The birth of her first child was a traumatic experience for Nahia Algorda (36). Without her husband by her side, hospital staff performed a caesarean section against the Spaniard’s consent, with her hands pinned and trembling with fear. Spanish courts rejected Algorda’s allegations of violence against midwives, but the United Nations backed him in July.
Since then, more than a hundred women have contacted Algorda saying “they experienced the same thing,” says the 36-year-old mother of three who lives in the Basque town of Zigur. Violence against midwives appears to be a widespread problem in Europe.
“Don’t you talk about it”
Algorda has been fighting for ten years to acknowledge the injustices he suffered. From the experiences of her first delivery in 2012, she suffered from post-traumatic stress disorder, suffering from nightmares and insomnia – and experienced violent experiences during childbirth as taboo.
“You don’t talk about it because of the pain it causes, the shame and the idea that it’s like that, that’s it,” says Alcorta.
Victims of unprovoked violence
However, in the end, she was recognized by the UN as a victim of unjustified violence during childbirth. She called on the Spanish government to recognize the Committee on the Rights of Women (CEDAU) and provide appropriate compensation. The group also highlighted that such violence is “an all-too-common occurrence and entrenched in health systems”.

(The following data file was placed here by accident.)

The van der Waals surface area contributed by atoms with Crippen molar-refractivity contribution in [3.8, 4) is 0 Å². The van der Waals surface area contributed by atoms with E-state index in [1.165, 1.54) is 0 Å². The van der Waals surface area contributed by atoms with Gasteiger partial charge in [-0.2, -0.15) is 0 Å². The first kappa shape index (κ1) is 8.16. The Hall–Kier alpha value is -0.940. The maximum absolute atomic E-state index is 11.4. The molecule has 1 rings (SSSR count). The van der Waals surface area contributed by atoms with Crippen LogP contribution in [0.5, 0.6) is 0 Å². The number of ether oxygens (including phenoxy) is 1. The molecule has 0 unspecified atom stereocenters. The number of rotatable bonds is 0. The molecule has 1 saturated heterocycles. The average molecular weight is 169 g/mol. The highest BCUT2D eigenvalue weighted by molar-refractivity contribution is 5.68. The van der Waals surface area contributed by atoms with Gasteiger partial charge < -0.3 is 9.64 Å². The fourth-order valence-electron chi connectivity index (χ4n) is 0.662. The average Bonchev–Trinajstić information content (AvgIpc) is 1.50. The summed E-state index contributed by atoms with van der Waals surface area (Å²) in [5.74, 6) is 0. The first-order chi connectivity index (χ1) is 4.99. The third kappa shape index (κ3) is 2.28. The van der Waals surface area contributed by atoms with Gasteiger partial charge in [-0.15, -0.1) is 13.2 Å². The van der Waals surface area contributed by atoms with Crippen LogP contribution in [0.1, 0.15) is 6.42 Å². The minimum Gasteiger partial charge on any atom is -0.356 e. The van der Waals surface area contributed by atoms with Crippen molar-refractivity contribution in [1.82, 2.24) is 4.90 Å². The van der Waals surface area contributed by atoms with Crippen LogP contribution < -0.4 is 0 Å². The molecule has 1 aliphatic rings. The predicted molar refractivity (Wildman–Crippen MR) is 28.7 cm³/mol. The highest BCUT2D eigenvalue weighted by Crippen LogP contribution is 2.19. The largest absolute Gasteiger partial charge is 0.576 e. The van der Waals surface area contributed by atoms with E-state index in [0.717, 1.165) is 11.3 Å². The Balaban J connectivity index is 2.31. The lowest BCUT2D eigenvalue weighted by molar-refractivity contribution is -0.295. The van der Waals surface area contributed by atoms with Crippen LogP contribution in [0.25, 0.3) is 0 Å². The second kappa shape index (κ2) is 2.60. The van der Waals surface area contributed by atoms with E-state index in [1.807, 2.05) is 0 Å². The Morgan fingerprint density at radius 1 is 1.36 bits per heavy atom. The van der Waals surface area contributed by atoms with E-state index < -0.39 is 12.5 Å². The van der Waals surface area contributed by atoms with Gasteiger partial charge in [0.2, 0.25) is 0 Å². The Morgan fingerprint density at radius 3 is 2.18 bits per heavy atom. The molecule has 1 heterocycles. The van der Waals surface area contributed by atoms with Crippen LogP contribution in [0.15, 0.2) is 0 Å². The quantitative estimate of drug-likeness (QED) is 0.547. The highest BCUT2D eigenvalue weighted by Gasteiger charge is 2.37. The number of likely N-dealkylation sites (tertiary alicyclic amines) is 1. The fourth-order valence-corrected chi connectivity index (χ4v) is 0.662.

Before Algorda’s first delivery, the amniotic sac ruptured at 38 weeks of gestation. At the government hospital in San Sebastián, without further explanation from the staff, she was given oxytocin to induce labor – even though she was already in labor. Alcorta recalls that the staff’s responses to his questions became increasingly aggressive.
Weapons were repaired
The day after she was admitted, doctors decided to deliver Algorda’s son by caesarean section — without the expectant mother’s consent and despite a midwife telling her the labor process was progressing.
Surgery was performed with fixed arms as usual in some hospitals for surgery. Algorda was trembling with fear and her husband did not allow the staff to see her. “I was completely overwhelmed by their kindness,” she says.
“No ‘Birth A La Carte'”
However, Spanish courts rejected her complaint of violence at the midwifery. In a report to the Cedaw Committee, the Spanish government explained that there is no “birth à la carte” and that the decision on medical interventions is “up to the doctors”.
“I didn’t want a delivery ‘à la carte’, I wanted humane treatment, and I didn’t get that,” says Alcorta. Her lawyer, Francisca Fernandez Guillen, said medical staff and women’s relatives often downplayed the traumatic experiences of childbirth and advised them to “forget what happened”.
Switzerland is also said to be a problem
As the Federal Council explained a few years ago, there is no comprehensive data on this problem in Europe, not even in Switzerland. However, human rights groups insist that women continue to suffer from rude and degrading treatment by medical staff during childbirth.
In some countries, such as Spain and Italy, specific complaints systems have been set up to deal with domestic violence. However, court cases are generally rare.
According to Daniel Morillas, vice-president of the Spanish Association of Midwives, there is reason for optimism. He says medical workers are becoming more aware of the rights of expectant mothers. Much more needs to be done on this issue, but “the first thing to do to combat violence in the hospital is to acknowledge its existence”. (SDA)
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